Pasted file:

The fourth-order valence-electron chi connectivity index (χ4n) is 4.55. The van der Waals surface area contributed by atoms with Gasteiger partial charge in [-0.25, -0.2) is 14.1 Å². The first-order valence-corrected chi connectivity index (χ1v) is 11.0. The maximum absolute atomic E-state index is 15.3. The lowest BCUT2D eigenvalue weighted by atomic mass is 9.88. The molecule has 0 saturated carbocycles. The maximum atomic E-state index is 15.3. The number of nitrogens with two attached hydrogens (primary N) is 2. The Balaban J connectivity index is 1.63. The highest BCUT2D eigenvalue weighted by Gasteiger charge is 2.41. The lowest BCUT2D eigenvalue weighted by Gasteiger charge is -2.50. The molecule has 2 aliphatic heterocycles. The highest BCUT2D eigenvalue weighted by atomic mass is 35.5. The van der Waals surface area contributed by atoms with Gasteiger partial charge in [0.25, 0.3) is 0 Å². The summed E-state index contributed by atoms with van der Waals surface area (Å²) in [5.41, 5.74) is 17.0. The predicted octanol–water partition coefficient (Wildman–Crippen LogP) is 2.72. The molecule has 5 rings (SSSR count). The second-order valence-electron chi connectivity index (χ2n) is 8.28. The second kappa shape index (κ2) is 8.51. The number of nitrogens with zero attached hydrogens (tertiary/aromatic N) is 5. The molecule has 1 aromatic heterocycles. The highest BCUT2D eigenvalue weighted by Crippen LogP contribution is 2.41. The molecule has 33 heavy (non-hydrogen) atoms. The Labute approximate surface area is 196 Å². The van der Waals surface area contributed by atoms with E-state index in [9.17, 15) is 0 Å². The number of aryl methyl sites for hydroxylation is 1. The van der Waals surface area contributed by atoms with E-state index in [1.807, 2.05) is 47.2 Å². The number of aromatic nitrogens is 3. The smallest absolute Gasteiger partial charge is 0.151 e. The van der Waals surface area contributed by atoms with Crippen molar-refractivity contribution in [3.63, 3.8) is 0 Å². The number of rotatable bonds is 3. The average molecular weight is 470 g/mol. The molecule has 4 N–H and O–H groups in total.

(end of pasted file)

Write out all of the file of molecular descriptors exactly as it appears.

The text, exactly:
The fourth-order valence-electron chi connectivity index (χ4n) is 4.55. The van der Waals surface area contributed by atoms with Gasteiger partial charge in [-0.25, -0.2) is 14.1 Å². The first-order valence-corrected chi connectivity index (χ1v) is 11.0. The maximum absolute atomic E-state index is 15.3. The lowest BCUT2D eigenvalue weighted by atomic mass is 9.88. The molecule has 0 saturated carbocycles. The maximum atomic E-state index is 15.3. The number of nitrogens with two attached hydrogens (primary N) is 2. The Balaban J connectivity index is 1.63. The highest BCUT2D eigenvalue weighted by Gasteiger charge is 2.41. The lowest BCUT2D eigenvalue weighted by Gasteiger charge is -2.50. The molecule has 2 aliphatic heterocycles. The highest BCUT2D eigenvalue weighted by atomic mass is 35.5. The van der Waals surface area contributed by atoms with Gasteiger partial charge in [0.25, 0.3) is 0 Å². The summed E-state index contributed by atoms with van der Waals surface area (Å²) in [5.41, 5.74) is 17.0. The predicted octanol–water partition coefficient (Wildman–Crippen LogP) is 2.72. The molecule has 5 rings (SSSR count). The second-order valence-electron chi connectivity index (χ2n) is 8.28. The second kappa shape index (κ2) is 8.51. The number of nitrogens with zero attached hydrogens (tertiary/aromatic N) is 5. The molecule has 1 aromatic heterocycles. The highest BCUT2D eigenvalue weighted by Crippen LogP contribution is 2.41. The molecule has 33 heavy (non-hydrogen) atoms. The Labute approximate surface area is 196 Å². The van der Waals surface area contributed by atoms with E-state index in [9.17, 15) is 0 Å². The number of aryl methyl sites for hydroxylation is 1. The van der Waals surface area contributed by atoms with E-state index in [1.807, 2.05) is 47.2 Å². The number of aromatic nitrogens is 3. The smallest absolute Gasteiger partial charge is 0.151 e. The van der Waals surface area contributed by atoms with Crippen molar-refractivity contribution in [3.63, 3.8) is 0 Å². The number of rotatable bonds is 3. The average molecular weight is 470 g/mol. The molecule has 4 N–H and O–H groups in total.